Friday, January 06, 2006

Block training gets some love

In the latest edition of's weekly email newsletter, Coach Fred gives some props to Block Training.

This is a really good email newsletter. Even if you don't ride on the road there is still some good content in it.

Exceprt from News letter:
3. Best of Coach Fred o^o o^o o^o o^o o^o o^o

Am I Doomed By My Age and Work Schedule?

Question: I work four consecutive days of 13 hours each, then have 4 days off when I have unlimited time to ride. I usually do 2-4 hours, but especially on the first day I feel sluggish. I just turned 50 and my fitness and endurance seem to be on the decline. How can I turn things around, given my weird work schedule? -- Rick T.

Coach Fred Matheny Replies: Your question really has two parts, Rick. Let's look at each.

First, what training technique is best when you work four days on/four off?

A schedule like yours lends itself to "block training." When you have several days with unlimited training (and recovery) time, you can train hard on three consecutive days and recover during your non-riding work days. Cycling coach Dean Golich is a proponent of this system. He says that because consecutive days of racing often lead to greater fitness, we should take advantage of this phenomenon in training.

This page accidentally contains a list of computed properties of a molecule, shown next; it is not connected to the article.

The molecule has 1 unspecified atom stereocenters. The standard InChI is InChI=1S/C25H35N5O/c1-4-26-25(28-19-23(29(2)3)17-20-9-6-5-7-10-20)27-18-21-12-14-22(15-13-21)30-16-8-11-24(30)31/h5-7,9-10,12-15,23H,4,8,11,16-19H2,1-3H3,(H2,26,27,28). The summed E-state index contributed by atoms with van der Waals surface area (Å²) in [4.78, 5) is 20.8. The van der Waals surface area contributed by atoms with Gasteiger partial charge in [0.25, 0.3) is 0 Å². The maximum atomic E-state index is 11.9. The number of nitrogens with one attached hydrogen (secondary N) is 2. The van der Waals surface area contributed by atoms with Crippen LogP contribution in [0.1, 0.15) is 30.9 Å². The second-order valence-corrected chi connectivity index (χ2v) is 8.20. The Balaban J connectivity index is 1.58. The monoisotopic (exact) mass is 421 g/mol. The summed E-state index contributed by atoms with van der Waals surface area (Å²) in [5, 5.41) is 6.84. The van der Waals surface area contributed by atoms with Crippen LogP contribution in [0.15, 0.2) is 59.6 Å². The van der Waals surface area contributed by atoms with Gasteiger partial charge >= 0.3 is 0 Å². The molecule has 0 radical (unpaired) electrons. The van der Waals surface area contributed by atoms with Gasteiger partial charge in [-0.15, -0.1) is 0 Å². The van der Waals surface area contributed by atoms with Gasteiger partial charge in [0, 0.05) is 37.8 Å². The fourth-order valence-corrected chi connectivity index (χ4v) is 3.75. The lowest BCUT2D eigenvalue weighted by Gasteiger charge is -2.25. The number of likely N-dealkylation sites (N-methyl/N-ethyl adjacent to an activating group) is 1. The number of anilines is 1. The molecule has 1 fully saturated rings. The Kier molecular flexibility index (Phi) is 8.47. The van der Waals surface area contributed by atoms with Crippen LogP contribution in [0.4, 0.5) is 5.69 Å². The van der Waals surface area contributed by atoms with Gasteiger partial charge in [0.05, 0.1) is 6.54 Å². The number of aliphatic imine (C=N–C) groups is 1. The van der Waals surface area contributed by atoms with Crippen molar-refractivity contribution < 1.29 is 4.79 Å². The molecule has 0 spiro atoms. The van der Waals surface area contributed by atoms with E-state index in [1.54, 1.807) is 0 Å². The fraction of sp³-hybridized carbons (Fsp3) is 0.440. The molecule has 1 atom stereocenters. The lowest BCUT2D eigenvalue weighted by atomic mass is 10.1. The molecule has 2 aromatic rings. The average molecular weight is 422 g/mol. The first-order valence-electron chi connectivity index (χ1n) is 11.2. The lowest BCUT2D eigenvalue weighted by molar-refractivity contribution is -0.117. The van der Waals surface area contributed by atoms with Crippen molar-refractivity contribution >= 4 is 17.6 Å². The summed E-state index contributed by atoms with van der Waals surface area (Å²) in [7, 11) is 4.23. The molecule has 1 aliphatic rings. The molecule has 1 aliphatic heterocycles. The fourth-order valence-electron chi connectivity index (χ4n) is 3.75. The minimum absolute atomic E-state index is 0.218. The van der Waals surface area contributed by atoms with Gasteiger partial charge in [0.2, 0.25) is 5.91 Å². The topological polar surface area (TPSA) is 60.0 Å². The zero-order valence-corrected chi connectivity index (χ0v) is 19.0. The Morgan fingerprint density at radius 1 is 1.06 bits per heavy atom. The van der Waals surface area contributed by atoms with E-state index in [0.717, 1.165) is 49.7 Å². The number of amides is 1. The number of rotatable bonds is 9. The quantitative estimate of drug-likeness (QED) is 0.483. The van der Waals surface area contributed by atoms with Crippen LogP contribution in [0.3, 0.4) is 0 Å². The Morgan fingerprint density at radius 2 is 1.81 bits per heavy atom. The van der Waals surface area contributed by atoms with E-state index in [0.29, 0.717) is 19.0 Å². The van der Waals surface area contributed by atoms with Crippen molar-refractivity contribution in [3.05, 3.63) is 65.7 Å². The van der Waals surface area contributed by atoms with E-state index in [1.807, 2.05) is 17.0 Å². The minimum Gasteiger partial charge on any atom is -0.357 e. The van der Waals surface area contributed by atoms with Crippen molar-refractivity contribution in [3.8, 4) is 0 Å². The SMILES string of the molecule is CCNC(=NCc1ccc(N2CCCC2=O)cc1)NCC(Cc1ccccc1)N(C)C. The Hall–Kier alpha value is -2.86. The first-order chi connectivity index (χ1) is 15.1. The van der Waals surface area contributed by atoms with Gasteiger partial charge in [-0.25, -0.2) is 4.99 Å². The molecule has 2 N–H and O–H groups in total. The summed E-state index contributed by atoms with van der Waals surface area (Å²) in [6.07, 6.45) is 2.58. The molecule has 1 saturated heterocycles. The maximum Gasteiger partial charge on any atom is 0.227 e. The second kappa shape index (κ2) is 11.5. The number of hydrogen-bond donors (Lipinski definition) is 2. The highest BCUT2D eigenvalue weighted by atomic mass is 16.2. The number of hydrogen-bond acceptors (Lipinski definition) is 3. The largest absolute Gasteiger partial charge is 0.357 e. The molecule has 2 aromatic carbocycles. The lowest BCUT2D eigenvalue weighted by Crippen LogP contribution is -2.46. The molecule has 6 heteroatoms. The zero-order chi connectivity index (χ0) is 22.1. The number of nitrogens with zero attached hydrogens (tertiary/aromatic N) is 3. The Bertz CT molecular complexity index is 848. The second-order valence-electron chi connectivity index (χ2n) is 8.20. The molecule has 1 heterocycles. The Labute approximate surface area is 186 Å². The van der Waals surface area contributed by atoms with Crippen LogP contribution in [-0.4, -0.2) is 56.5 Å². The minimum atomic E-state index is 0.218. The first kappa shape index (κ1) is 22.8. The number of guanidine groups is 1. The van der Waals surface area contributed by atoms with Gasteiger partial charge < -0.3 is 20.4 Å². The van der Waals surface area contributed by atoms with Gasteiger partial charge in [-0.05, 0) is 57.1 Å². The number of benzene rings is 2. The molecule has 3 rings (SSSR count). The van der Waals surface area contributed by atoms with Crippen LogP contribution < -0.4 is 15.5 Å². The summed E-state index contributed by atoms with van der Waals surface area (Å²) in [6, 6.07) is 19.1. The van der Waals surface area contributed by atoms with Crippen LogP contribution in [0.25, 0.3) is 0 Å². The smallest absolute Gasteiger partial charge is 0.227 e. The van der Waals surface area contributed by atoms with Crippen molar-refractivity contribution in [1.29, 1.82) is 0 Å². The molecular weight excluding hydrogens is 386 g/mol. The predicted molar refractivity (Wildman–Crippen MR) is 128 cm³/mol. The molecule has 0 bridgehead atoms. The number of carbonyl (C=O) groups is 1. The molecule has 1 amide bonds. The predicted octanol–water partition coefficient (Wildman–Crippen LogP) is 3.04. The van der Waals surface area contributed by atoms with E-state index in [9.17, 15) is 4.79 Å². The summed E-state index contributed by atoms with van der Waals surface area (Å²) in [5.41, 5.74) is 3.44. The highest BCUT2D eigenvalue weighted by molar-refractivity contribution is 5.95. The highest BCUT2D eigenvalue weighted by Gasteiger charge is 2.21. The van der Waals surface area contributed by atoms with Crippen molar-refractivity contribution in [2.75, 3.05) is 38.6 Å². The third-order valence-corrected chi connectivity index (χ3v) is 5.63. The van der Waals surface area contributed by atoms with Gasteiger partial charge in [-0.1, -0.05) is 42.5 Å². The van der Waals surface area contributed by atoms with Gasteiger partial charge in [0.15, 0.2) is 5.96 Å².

Here's how you might go about it:

---Day 1: Ride about 90 minutes at an easy-to-moderate pace. Just get in the miles and recover from the sluggishness caused by your long hours at work.

---Day 2: Short, intense intervals. Do sprints and jam short hills for 90 minutes or so.

---Day 3: Longer ride with longer but less-intense intervals. Ride lengthy hills and go at time-trial pace for periods of 3-15 minutes.

---Day 4: Group ride or moderate pace for several hours to build endurance.

Notice that rides on days 2, 3 and 4 get longer but less intense. You do the really hard stuff on day 2 when you're recovered from work but not tired from longer intervals.


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